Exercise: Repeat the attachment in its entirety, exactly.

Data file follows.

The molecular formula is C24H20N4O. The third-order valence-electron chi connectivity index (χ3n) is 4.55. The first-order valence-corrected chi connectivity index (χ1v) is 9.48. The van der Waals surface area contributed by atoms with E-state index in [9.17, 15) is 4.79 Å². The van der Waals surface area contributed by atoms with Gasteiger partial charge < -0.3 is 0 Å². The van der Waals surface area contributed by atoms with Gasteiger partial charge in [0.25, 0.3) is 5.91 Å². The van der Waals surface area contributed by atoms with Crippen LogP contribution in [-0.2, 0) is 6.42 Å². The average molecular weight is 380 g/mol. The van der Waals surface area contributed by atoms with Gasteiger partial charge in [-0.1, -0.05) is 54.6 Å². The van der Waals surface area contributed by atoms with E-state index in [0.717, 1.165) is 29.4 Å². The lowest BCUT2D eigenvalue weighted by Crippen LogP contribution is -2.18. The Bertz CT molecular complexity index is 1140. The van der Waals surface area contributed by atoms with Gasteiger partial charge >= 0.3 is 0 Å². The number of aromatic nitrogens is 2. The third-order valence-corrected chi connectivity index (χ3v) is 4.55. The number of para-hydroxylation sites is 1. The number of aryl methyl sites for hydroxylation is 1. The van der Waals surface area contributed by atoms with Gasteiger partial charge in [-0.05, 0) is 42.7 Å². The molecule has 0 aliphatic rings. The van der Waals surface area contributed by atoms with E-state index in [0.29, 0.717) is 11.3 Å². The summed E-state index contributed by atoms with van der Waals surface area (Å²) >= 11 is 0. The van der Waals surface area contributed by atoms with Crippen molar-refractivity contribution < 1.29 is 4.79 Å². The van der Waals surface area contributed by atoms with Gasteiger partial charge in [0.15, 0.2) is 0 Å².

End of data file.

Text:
The molecular formula is C24H20N4O. The third-order valence-electron chi connectivity index (χ3n) is 4.55. The first-order valence-corrected chi connectivity index (χ1v) is 9.48. The van der Waals surface area contributed by atoms with E-state index in [9.17, 15) is 4.79 Å². The van der Waals surface area contributed by atoms with Gasteiger partial charge < -0.3 is 0 Å². The van der Waals surface area contributed by atoms with Gasteiger partial charge in [0.25, 0.3) is 5.91 Å². The van der Waals surface area contributed by atoms with Crippen LogP contribution in [-0.2, 0) is 6.42 Å². The average molecular weight is 380 g/mol. The van der Waals surface area contributed by atoms with Gasteiger partial charge in [-0.1, -0.05) is 54.6 Å². The van der Waals surface area contributed by atoms with E-state index in [0.717, 1.165) is 29.4 Å². The lowest BCUT2D eigenvalue weighted by Crippen LogP contribution is -2.18. The Bertz CT molecular complexity index is 1140. The van der Waals surface area contributed by atoms with Gasteiger partial charge >= 0.3 is 0 Å². The number of aromatic nitrogens is 2. The third-order valence-corrected chi connectivity index (χ3v) is 4.55. The number of para-hydroxylation sites is 1. The number of aryl methyl sites for hydroxylation is 1. The van der Waals surface area contributed by atoms with Gasteiger partial charge in [-0.05, 0) is 42.7 Å². The molecule has 0 aliphatic rings. The van der Waals surface area contributed by atoms with E-state index in [0.29, 0.717) is 11.3 Å². The summed E-state index contributed by atoms with van der Waals surface area (Å²) >= 11 is 0. The van der Waals surface area contributed by atoms with Crippen molar-refractivity contribution < 1.29 is 4.79 Å². The van der Waals surface area contributed by atoms with Gasteiger partial charge in [0.15, 0.2) is 0 Å².